In partnership with GED China
beauty blogger

As China eliminates animal-testing on many beauty products, ethically minded beauty brands are eyeing the market in a fresh light. Cruelty-free brands, and especially indie brands, have long looked forward to the potential opportunity.

Entering China means connecting with some of the world’s most discerning and highly engaged beauty consumers. With the beauty market projected to grow to $60 billion in 2021 it will be the largest beauty market in the world, according to GED China. Though entering China will not be without its challenges as brands navigate cross-border distribution and launch to a broader audience.

For cross-border beauty accelerator, GED China, who has worked with brands including Caudalie, GlamGlow, and currently with Dr. Barbara Sturm, RéVive Skincare, Embryolisse, Tocca Perfume, Tria, and Clark’s Botanicals, among others, to bring omnichannel experiences to life in China, commitment to brand building is paramount in the cross-border journey. GED China knows that to create a meaningful connection with China’s discerning Gen Z and Millennial audience, brands must build awareness by localizing brand DNA and enhancing cultural relevance. Through education and authentic social engagement, GED China continues to establish brands’ lasting impact and long-term success.

Here, Jean-Philippe Benoist, founder and chief executive officer of GED China, talks to WWD about the opportunity in cross-border distribution, de-risking market entry, and how to resonate with China’s beauty consumer.

Jean-Philippe Benoist, founder and chief executive officer of GED.  Courtesy Image

Fairchild Studio: How do you work with brands to know if they are ready to launch in China?

Jean-Philippe Benoist: Brands must be clear on the strategic vision for their brand in China, and do their internal due diligence around appetite for risk, must-haves from their future partner, growth targets, marketing support, and financial, operational and supply chain readiness.

Brands must understand their target consumer, the products that will resonate and why, and how their brand will be experienced and consumed.  At the same time, it is helpful to understand the drivers of brand building – from seeding and organic engagement on social media, selling through social commerce on RED, WeChat and Weibo, and increasingly on Kuaishou, Douyin and Bilibili, and eventually, harvesting on e-commerce platforms like Tmall and JD.com.

Fairchild Studio: How does GED work with brands to empower an omnichannel experience?

J.P.B.: Pre-cross border, brand building was concentrated in a few specialty beauty chains including Sephora where GED built several brands from the ground up in China including Caudalie and GlamGlow. Since the advent of cross border, the customer journey takes place on digital with the last mile experience managed by Tmall and local resellers who deliver to their customers. Recently, with the emergence of online to offline luxury beauty stores, GED is creating a seamless online to offline experience for its brand partners in luxury retail settings.

Now, with the elimination of animal testing, GED will help brands to prepare and position for brick-and-mortar retail. Initiating product registration is the first step in this process. Cross-border distribution allows brands that aren’t registered in China to sell to customers in mainland China. Distributors with warehouses within free trade zones in China and Hong Kong sell these brands on digital platforms such as RED, Taobao, and Tmall Global as well as in specialty brick-and-mortar beauty stores that integrate online to offline selling.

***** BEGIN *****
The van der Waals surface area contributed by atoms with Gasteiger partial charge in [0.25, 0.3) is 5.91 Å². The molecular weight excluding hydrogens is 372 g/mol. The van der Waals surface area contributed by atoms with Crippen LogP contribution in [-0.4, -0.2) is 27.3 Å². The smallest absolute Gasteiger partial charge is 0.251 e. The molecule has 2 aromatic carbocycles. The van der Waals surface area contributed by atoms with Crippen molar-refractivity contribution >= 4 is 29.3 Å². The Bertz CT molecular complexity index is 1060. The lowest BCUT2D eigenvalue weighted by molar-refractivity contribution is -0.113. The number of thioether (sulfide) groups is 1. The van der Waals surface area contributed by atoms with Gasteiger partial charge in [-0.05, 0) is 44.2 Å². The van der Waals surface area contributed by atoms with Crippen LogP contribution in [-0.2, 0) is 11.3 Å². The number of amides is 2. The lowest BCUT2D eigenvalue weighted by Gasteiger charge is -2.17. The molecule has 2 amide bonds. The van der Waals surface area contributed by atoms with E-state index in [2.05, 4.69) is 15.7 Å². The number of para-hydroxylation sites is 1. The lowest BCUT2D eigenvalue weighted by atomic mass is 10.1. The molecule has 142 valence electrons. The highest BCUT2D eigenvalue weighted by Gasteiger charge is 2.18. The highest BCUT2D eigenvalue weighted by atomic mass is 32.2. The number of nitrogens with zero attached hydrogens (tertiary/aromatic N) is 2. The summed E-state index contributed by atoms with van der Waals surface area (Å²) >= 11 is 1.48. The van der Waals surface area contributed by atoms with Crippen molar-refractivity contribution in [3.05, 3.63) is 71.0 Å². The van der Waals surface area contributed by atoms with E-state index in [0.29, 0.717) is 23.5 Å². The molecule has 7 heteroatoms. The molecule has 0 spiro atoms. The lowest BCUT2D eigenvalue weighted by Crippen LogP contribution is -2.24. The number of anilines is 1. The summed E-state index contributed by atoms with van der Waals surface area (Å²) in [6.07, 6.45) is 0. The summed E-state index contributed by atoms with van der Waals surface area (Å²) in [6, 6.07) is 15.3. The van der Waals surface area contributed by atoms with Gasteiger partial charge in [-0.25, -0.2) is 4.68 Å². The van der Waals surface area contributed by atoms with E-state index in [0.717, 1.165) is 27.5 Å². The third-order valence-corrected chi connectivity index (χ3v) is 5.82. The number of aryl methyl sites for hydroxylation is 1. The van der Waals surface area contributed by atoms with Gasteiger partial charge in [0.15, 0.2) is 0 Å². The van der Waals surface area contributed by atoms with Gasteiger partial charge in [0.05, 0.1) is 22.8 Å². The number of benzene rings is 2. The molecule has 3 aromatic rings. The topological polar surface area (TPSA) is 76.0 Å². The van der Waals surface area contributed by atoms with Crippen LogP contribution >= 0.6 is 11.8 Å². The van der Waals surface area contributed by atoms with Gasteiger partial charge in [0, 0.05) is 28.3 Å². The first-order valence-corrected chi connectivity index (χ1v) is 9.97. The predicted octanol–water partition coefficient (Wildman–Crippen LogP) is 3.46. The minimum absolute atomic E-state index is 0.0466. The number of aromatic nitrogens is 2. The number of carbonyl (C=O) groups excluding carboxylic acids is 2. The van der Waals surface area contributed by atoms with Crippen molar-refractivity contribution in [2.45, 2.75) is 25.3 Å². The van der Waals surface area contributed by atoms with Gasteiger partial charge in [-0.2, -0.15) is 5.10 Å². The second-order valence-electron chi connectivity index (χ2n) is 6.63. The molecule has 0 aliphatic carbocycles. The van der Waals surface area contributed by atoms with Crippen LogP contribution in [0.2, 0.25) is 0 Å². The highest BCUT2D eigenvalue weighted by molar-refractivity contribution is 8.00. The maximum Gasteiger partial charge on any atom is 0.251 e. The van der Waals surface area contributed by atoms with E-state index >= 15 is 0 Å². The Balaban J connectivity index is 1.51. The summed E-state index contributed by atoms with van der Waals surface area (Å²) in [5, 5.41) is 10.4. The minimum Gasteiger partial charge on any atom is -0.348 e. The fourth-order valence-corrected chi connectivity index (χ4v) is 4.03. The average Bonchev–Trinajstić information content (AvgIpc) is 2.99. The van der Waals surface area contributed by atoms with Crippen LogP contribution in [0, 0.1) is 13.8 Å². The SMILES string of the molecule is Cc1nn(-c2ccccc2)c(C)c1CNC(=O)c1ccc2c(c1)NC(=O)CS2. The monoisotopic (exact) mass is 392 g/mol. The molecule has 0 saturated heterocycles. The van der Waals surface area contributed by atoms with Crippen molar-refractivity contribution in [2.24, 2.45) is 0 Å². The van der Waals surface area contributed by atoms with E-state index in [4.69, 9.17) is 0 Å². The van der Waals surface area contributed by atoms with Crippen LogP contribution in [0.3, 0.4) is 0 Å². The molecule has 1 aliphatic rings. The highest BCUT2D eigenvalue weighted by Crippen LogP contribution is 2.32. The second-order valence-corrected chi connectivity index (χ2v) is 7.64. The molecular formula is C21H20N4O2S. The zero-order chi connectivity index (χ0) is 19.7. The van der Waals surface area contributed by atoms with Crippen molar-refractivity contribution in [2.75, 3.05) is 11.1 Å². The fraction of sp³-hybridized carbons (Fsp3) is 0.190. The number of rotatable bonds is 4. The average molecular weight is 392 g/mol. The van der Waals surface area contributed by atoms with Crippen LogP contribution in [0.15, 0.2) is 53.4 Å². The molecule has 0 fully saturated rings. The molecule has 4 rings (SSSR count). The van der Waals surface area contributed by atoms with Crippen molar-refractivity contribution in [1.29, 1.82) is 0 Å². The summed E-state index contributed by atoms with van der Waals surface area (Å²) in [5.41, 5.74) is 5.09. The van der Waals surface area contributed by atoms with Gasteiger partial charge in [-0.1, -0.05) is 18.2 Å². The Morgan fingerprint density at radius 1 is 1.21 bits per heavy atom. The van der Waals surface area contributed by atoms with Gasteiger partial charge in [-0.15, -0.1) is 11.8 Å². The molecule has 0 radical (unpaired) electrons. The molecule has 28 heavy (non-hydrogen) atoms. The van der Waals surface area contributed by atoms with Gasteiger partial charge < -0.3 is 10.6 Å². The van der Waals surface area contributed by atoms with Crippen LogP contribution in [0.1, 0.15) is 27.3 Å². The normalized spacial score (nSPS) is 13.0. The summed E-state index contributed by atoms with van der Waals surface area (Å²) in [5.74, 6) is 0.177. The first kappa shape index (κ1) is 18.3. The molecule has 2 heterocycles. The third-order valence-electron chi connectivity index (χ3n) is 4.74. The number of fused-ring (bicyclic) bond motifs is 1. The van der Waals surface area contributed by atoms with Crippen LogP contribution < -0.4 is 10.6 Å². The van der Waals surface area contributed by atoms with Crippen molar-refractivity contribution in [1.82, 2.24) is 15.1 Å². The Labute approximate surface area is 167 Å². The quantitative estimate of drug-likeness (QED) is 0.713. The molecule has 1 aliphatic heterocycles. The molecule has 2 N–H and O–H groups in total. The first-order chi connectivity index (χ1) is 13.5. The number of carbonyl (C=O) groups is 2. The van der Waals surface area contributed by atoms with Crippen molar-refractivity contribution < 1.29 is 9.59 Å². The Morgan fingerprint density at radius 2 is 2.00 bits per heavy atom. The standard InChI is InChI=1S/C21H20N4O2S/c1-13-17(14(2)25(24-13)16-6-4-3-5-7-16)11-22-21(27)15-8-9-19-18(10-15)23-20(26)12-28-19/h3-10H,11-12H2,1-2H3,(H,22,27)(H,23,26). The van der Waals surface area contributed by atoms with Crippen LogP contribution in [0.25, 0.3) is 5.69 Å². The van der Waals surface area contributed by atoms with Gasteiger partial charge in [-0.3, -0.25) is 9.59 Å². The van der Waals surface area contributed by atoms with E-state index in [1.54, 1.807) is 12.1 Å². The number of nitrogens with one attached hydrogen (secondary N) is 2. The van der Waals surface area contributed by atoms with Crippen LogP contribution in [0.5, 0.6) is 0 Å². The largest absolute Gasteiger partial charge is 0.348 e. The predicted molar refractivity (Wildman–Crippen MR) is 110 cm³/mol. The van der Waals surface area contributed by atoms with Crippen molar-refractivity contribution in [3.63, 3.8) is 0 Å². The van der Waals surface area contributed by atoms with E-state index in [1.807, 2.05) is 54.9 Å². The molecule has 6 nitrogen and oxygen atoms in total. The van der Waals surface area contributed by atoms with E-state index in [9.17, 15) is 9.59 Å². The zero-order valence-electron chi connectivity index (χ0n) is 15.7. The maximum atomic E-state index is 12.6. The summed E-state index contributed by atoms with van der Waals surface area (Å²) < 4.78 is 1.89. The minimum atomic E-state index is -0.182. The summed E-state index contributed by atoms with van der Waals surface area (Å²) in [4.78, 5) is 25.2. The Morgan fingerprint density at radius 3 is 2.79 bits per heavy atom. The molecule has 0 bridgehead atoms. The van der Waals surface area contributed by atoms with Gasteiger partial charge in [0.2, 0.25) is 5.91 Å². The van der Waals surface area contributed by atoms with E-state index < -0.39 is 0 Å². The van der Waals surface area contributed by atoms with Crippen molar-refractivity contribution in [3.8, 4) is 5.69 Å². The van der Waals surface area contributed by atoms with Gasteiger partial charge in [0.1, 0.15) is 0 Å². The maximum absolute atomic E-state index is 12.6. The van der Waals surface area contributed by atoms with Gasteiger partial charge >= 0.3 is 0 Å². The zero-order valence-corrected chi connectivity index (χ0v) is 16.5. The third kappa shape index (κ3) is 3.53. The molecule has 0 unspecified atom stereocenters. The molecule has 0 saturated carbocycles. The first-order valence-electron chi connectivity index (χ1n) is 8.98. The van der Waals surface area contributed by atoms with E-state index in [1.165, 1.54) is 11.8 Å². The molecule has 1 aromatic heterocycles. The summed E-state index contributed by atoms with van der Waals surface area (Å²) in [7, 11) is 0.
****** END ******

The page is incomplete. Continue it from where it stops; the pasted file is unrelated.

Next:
Fairchild Studio: What is China’s beauty consumer looking for today?

J.P.B.: China’s beauty market is fueled by avid Gen Z and Millennial consumers seeking innovation, quality and performance. The Chinese consumer takes their cue from the brand in its homegrown market – be it the U.S. or elsewhere. They want to experience the brand on their terms and in their vernacular. For instance, we help some of our partners customize sets and packaging for Chinese New Year to amplify their cultural relevance.

The Gen Z and Millennial audience looks for a differentiated and authentic brand story with a value proposition based on science-led innovation, a strong ingredient story and performance driven products. They do brand deep dives, extensively researching and reading reviews across multiple platforms as part of their purchase decision making.

Fairchild Studio: When launching a brand in China how does GED build a strategy to maintain its DNA while enhancing cultural relevance?

J.P.B.: Educating on brand story, value proposition, ingredient story and product performance through handpicked KOLs and influencers who decode brand messaging for their micro-communities of avid brand followers. In turn, they generate brand momentum and drive growth on leading social commerce platforms and social media platforms.

Fairchild Studio: To that end, how are the social media platforms in China similar or different than those in the U.S.?

J.P.B.: China’s leading social media platfoms optimize shopability. As a datapoint, WeChat – China’s largest social messaging platform – doubled total transactions in 2020 to $247 billion in and the goal is to grow this further through short form videos to compete with leading short form platforms like Kuaishou and Bilibili.

To scale sustainably and build brand equity, GED avoids the peaks and troughs of high-octane promotional selling by prioritizing organic engagement over live streaming on Tmall. We help brands set up their own channels on WeChat, Weibo, and RED in addition to driving micro-community building collaborations and activations with key opinion leaders, influencers, and celebrities on leading social media platforms.